While I’m waiting on a new crankshaft to arrive, I sorted out the bodywork I’m going to put on the bike for an interim measure, until I get to the beautification stage.
I have an old broken tailpiece painted blue, a red mudguard, the RHS sidepanel from the donor bike and I had sorted out a LHS sidepanel from the parts box which I had prepped for painting over 20 years ago.
The tank is from the donor bike with rusty bits and a dent in the top, but I have tested it for integrity, and it holds petrol with no leaks.
It was going to look multicoloured mint!
Then I took a long hard look, and decided that I should at least attempt to make it look less like a patchwork quilt.
The mudguard, I cleaned the oil and grime of long storage from, and rubbed down to look at the condition. I had repaired it with fibreglass and pug, and it had a crack in it, but was fundamentally sound.
The actual mudguard from the Donor bike is on MY Elsie, transfered with the rest of the front end some years ago. It still has the Datatag etching on it, so that will go on Kevin… but I will need a replacement on my Elsie, so I’ll paint up the old red mudguard in white.
A coat of filler-primer to cover up the worst of the cracks and scratches, rub back with wet’n’dry, then a coat of Hycoat gloss white… Repeat until imperfections are acceptable, and then seal with a few coats of clear lacquer.
The sidepanel was one of a pair prepped a long time ago for a rebuild which never happened. It was sitting there in grey primer all ready to go, still masked up.
There were a couple of cracks which I had repaired with glass fibre, but nothing too serious.
The masking tape had solidified over time and was peeing away, so I removed t an remasked after removing all the gooey adhesive with brake cleaner.
Three coats of Hycote gloss white and 3 coats of clear laquer, and it’s come out alright.
The tailpiece has at least 5 coats, and probably more, of ancient paint. It is chipped cracked and repaired, so I think of it as a sacrificial piece, and if it gets ruined, then so be it… I have another 🙂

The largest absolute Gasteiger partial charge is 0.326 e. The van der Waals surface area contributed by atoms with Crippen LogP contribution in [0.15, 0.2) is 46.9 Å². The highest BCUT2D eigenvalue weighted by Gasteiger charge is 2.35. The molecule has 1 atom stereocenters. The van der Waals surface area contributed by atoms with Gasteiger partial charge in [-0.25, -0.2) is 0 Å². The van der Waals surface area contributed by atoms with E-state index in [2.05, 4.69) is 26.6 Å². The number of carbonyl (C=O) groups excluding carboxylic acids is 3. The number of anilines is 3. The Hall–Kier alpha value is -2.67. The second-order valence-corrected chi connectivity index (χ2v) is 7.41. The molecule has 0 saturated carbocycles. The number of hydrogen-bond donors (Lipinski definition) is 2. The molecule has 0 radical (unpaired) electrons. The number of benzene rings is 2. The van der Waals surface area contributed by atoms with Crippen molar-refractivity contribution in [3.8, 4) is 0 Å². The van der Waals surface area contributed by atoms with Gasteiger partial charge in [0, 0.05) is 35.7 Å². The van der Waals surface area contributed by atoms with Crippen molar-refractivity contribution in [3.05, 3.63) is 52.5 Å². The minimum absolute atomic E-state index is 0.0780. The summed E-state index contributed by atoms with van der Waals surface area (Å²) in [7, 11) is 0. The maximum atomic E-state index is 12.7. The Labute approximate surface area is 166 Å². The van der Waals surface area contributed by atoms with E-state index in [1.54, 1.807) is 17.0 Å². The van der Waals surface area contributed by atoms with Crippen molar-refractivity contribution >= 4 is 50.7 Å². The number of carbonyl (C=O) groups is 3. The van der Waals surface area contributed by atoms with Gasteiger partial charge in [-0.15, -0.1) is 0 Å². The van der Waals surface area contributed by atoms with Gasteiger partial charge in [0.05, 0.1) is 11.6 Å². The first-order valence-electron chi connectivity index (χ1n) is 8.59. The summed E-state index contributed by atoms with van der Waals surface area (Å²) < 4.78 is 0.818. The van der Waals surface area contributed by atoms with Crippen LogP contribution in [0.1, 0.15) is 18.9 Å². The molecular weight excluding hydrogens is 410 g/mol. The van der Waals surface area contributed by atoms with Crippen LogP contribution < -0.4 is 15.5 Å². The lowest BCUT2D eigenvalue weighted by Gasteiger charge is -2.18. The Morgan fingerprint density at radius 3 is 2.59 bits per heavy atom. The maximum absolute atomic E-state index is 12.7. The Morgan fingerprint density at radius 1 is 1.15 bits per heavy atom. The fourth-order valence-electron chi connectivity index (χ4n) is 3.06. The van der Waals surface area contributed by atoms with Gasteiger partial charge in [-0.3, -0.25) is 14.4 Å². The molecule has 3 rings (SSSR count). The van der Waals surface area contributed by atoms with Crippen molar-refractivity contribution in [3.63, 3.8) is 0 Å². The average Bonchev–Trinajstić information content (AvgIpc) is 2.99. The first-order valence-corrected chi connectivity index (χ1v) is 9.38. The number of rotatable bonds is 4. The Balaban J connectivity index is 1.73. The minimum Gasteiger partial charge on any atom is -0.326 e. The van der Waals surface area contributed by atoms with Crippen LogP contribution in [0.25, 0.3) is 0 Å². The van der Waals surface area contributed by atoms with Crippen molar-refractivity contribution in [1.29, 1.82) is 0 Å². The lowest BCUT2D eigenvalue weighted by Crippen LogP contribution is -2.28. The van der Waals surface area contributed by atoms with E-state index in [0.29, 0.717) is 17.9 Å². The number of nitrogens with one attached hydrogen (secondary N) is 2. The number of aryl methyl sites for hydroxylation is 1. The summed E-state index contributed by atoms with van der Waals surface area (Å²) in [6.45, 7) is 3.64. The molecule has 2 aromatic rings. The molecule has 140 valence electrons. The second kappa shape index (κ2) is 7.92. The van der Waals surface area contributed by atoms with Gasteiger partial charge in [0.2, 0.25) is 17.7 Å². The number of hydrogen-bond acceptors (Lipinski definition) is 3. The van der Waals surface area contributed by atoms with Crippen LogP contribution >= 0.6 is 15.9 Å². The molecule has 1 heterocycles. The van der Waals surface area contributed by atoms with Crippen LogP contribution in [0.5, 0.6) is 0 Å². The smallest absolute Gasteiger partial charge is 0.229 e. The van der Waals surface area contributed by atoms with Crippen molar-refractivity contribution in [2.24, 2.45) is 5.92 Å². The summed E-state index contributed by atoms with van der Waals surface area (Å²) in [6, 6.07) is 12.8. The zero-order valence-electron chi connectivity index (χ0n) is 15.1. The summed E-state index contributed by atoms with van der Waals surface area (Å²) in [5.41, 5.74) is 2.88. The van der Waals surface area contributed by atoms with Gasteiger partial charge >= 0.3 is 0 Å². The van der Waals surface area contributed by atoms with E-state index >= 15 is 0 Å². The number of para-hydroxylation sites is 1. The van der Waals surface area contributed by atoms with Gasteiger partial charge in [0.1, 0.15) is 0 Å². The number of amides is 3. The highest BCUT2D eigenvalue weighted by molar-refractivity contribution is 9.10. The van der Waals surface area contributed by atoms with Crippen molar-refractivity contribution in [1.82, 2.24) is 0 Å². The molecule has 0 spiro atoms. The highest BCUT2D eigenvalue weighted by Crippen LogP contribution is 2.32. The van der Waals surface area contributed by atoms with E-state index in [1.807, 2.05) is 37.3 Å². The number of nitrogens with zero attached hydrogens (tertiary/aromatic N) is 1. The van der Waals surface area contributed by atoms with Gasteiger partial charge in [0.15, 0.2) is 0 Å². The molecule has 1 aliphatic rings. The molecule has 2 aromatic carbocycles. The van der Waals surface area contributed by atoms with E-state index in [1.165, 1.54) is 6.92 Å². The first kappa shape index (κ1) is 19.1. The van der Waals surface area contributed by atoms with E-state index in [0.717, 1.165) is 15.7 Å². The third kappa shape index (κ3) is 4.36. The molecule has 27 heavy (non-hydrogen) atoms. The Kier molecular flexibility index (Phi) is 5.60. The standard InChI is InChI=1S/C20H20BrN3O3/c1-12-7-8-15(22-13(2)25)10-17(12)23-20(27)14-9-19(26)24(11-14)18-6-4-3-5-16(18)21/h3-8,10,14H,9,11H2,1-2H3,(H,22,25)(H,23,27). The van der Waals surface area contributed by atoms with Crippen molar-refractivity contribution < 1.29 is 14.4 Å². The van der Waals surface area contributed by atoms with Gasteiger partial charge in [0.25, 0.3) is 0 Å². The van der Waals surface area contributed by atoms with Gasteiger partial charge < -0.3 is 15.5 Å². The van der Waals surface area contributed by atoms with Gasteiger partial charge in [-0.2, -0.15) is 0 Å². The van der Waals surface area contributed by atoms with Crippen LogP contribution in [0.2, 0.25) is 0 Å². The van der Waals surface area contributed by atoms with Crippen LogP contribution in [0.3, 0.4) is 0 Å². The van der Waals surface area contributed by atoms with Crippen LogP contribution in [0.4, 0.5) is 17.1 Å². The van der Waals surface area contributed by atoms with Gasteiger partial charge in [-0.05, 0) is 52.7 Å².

So. How to remove the paint?
The only paint stripper I have on the shelf is Nitromors, which specifically says not to use on plastic. In fact, a quick look at paint strippers on the market uncovers none which are recommended for use on plastic.
The second picture below shows the result of an overnight soaking under brake fluid covered rags.
The paint softened but still required a great deal of scraping effort. This method may be viable if you have a valuable piece of irreplaceable plastic and a lot of available time.
I decided life is too short to spend hours on a piece of junk plastic and broke out the angle grinder, with a rotary sanding attachment, and a “fine” sanding disc.
The result is in Picture 3 below.
Some observations on the angle grinder method…
1) The disc rotates so fast that where the paint doesn’t chip off and fly into your hair, up your nose, into your mug of tea half way across the yard… it melts the paint into the surface of the plastic.
2) No matter how careful you think you are, you will catch an edge and gouge a groove into the plastic. (This may possibly happen fewer times with a flat, or convex surface… or more care… or a slower angle grinder). I now have many shallow grooves in the surface, which will either be eradicated with filler primer, or become a “feature”.
3) It is much quicker than any other paint removal method available to me at home.
Following the angle grinder method, I resumed the attack armed with copious quantities of 120 grade Wet’n’dry, and an hour later had this.
When regarded from a distance it looks quite pretty, and is in some way representative of the life of a 40 year old LC, with 5 layers of paint still visible.
I placed it on the bike and for a brief moment considered just clear lacquering it as is…
… Then decided to give it a coat of grey primer to see where the major damage is.
Well, there’s quite a lot.
Now I’m into a cycle of spray with filler Primer, or spray putty as it says on this particular can, rub back, and repeat until the blemishes are acceptable.
i’m not sure why I’m persevering with this piece of junk. It’s cracked repaired, cracked again, and now I’ve put deep gouges in it!
I think I’m just exploring the art of the possible at this point, and lauding the magical properties of filler primer.
Besides, there’s not much else to do while I’m waiting for the new crank to arrive.
While painting the bodywork, I inspected the plastics from the engine sidecases.
The oil and water pump cover looked terrible. It had clearly been painted before, but with no undercoat, and nearly all of the paint had flaked of leaving a mottled grey plastic surface underneath.
No problem… I’ll buy another… how much can an itty bitty piece of plastic cost?
SIXTY QUID? You’re having a giraffe!
So, onwards with the wet’n’dry, plastic primer, filler primer to erase the big area of road-rash, and some of the Simoniz gloss black engine enamel.
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